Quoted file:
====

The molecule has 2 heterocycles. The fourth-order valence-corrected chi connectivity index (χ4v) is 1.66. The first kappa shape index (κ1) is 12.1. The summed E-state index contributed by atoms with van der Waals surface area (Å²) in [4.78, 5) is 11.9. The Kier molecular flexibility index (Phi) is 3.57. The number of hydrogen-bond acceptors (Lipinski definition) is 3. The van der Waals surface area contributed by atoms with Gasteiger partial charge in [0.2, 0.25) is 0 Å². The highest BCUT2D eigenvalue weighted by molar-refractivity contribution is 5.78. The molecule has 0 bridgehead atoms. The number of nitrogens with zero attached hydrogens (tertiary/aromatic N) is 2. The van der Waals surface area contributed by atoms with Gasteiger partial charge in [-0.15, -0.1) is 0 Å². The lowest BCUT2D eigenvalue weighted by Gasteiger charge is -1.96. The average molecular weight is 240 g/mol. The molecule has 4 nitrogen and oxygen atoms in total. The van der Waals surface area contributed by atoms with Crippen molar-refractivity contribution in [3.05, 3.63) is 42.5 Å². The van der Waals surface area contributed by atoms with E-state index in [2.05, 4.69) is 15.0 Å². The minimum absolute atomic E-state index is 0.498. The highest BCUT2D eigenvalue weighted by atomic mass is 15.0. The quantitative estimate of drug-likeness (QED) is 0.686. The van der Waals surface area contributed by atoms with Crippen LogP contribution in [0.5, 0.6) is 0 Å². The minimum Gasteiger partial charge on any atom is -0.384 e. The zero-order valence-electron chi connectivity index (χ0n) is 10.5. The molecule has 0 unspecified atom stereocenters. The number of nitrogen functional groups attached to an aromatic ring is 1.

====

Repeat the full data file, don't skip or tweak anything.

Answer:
The molecule has 2 heterocycles. The fourth-order valence-corrected chi connectivity index (χ4v) is 1.66. The first kappa shape index (κ1) is 12.1. The summed E-state index contributed by atoms with van der Waals surface area (Å²) in [4.78, 5) is 11.9. The Kier molecular flexibility index (Phi) is 3.57. The number of hydrogen-bond acceptors (Lipinski definition) is 3. The van der Waals surface area contributed by atoms with Gasteiger partial charge in [0.2, 0.25) is 0 Å². The highest BCUT2D eigenvalue weighted by molar-refractivity contribution is 5.78. The molecule has 0 bridgehead atoms. The number of nitrogens with zero attached hydrogens (tertiary/aromatic N) is 2. The van der Waals surface area contributed by atoms with Gasteiger partial charge in [-0.15, -0.1) is 0 Å². The lowest BCUT2D eigenvalue weighted by Gasteiger charge is -1.96. The average molecular weight is 240 g/mol. The molecule has 4 nitrogen and oxygen atoms in total. The van der Waals surface area contributed by atoms with Crippen molar-refractivity contribution in [3.05, 3.63) is 42.5 Å². The van der Waals surface area contributed by atoms with E-state index in [2.05, 4.69) is 15.0 Å². The minimum absolute atomic E-state index is 0.498. The highest BCUT2D eigenvalue weighted by atomic mass is 15.0. The quantitative estimate of drug-likeness (QED) is 0.686. The van der Waals surface area contributed by atoms with Crippen LogP contribution in [0.5, 0.6) is 0 Å². The minimum Gasteiger partial charge on any atom is -0.384 e. The zero-order valence-electron chi connectivity index (χ0n) is 10.5. The molecule has 0 unspecified atom stereocenters. The number of nitrogen functional groups attached to an aromatic ring is 1.